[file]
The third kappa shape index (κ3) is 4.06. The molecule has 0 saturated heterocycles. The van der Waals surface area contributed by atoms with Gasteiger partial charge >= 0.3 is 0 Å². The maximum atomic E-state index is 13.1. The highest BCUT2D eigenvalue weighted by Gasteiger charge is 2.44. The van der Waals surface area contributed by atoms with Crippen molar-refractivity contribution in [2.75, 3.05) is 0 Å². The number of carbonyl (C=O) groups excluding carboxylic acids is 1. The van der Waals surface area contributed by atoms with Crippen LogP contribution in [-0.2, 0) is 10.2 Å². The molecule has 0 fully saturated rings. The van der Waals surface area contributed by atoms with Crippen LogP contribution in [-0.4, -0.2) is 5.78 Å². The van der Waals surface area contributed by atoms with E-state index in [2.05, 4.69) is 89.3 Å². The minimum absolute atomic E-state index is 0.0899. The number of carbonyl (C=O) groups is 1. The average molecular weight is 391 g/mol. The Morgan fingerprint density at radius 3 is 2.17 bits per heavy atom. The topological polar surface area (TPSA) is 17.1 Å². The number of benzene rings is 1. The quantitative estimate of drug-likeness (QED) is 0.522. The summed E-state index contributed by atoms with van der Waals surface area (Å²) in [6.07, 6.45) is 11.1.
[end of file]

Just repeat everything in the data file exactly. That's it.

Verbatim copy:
The third kappa shape index (κ3) is 4.06. The molecule has 0 saturated heterocycles. The van der Waals surface area contributed by atoms with Gasteiger partial charge >= 0.3 is 0 Å². The maximum atomic E-state index is 13.1. The highest BCUT2D eigenvalue weighted by Gasteiger charge is 2.44. The van der Waals surface area contributed by atoms with Crippen molar-refractivity contribution in [2.75, 3.05) is 0 Å². The number of carbonyl (C=O) groups excluding carboxylic acids is 1. The van der Waals surface area contributed by atoms with Crippen LogP contribution in [-0.2, 0) is 10.2 Å². The molecule has 0 fully saturated rings. The van der Waals surface area contributed by atoms with Crippen LogP contribution in [-0.4, -0.2) is 5.78 Å². The van der Waals surface area contributed by atoms with E-state index in [2.05, 4.69) is 89.3 Å². The minimum absolute atomic E-state index is 0.0899. The number of carbonyl (C=O) groups is 1. The average molecular weight is 391 g/mol. The Morgan fingerprint density at radius 3 is 2.17 bits per heavy atom. The topological polar surface area (TPSA) is 17.1 Å². The number of benzene rings is 1. The quantitative estimate of drug-likeness (QED) is 0.522. The summed E-state index contributed by atoms with van der Waals surface area (Å²) in [6.07, 6.45) is 11.1.